The San Diego Padres made their final roster cuts Tuesday night after beating the Kansas City Royals in their final preseason warmup. There were a few interesting decisions to be made coming down to the wire. The utility role was up for grabs, and Andy Parrino and Everth Cabrera were both battling throughout the spring, pushing each other. One guy would have a great game one day, and the next day the other. I speculated why I believed Parrino would have the inside shot in this recent post, and the Padres did elect to break camp with Parrino, not Cabrera.
Parrino finished the spring hitting.212/.278/.455, with 1 2B, 5 HR, 9 RBI and 10 K in 66 AB, while going 2-for-2 in stolen base attempts. Cabrera had an almost identical average this spring, hitting .210/.258/.290 with 1 3B, 1 HR, 6 RBI and 14 K in 62 AB, and going 2-for-3 in stolen base attempts. As you can see, Parrino had shown more power, and had a higher on-base percentage, while striking out less, something the Padres are emphasizing this year. While both looked solid defensively, a back-up typically is not supposed to win you games, but rather not lose them. Parrino was a very difficult choice for management, but maybe the right one considering all the intangibles.
- Officially licensed by the MLB
- Officially licensed by the MLB
Owings, who was signed in the offseason as one of Josh Byrnes’ guys, did not have an impressive spring, but he had an excellent 2011. Last year, Owings went 8-0 with a 3.57 ERA with the Diamondbacks. This spring, he went 0-1 with a mediocre 7.61 ERA. Having said that, spring training stats are often irrelevant to lock players, or players with a leg up, and that was Owings’ case. Not to mention how important it is to have a true long-relief guy. It’s worth mentioning that if the Padres are not in need of a long-man in relief (in a blowout), Owings, in a pinch (literally), can be an extra bat off the bench. Bass and Brach figure to have more important roles in the bullpen this year. Not to say Owings’ role as a mop-up guy isn’t important, but both Bass and Brach can be shut-down relief pitchers.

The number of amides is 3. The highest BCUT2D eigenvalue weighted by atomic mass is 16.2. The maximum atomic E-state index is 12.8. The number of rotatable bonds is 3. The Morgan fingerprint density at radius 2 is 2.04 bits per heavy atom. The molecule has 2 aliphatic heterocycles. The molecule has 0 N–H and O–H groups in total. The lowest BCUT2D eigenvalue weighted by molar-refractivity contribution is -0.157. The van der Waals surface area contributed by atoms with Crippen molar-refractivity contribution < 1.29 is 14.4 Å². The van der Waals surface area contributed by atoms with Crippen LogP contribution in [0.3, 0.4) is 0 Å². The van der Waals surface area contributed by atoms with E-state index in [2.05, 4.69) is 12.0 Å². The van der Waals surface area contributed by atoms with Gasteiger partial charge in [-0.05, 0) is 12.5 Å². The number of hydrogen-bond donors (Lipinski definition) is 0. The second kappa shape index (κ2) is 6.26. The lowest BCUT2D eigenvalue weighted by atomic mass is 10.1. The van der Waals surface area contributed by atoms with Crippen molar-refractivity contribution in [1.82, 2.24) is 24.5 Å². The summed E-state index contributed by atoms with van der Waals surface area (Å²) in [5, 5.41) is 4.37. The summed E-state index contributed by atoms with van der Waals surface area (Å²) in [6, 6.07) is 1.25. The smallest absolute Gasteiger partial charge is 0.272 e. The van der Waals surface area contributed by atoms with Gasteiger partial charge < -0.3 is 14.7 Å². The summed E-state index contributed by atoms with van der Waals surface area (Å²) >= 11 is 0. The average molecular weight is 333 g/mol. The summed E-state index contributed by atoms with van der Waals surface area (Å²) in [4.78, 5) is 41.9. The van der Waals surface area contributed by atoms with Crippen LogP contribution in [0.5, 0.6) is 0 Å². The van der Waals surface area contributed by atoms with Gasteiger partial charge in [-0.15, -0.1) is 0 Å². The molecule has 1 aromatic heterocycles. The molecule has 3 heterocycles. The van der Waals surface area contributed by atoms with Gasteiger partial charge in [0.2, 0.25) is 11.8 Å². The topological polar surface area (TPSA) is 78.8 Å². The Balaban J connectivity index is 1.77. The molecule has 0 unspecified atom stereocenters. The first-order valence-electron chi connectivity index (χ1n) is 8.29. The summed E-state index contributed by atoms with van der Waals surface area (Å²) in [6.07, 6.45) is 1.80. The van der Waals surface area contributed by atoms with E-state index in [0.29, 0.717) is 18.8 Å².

Bass impressed the coaching staff with a sterling spring, going 2-0 with a 3.00 ERA. In February, I made a case for Bass making the team over other possible relief candidates. Bass made the final roster spot to no one’s surprise. Look for him to be an important piece coming out of the pen, and we will probably see him spot start this year, like we did with grooming pitchers in years past such as, Tim Stauffer and Cory Luebke.
Brach was optioned to the minors, but not without making a major mark. He looked fantastic, going 3-1 with a 1.69 ERA while racking up the strikeouts. Brach will be a very important piece at some point this year, sooner than later.
The outfield spots were a little more dicey, but not because of performance or preference. Kyle Blanks was the favorite to benefit from Carlos Quentin‘s knee injury. However, he was nursing a shoulder issue and not getting many reps in spring. Promptly on his return, he made his presence felt, going 7-for-10. Blanks finished spring hitting .324/.390/.495 with 2 2B and 1 HR in 37 AB. The only question with Blanks was his health, and he’s looking good.
With the veteran free-agent signing of Mark Kotsay, the Padres had their clubhouse guy and left-handed bat off the bench all in one. However, within the last week and a half or so, Kotsay pulled up with a strained calf muscle. So, suffice it to say, with opening day close, the question aroused is who would take his place on the bench? There’s not too many options that fit the left-handed-bat role in the organization. I had speculated days ago the Padres may go with Jeremy Hermida, who was with the club in partial duty last year. He had a very strong spring, hitting .313/.411/.646 with 4 2B, 4 HR with 9 RBI. He will indeed get the nod for opening day, and deservedly so.
The Padres 25-man roster: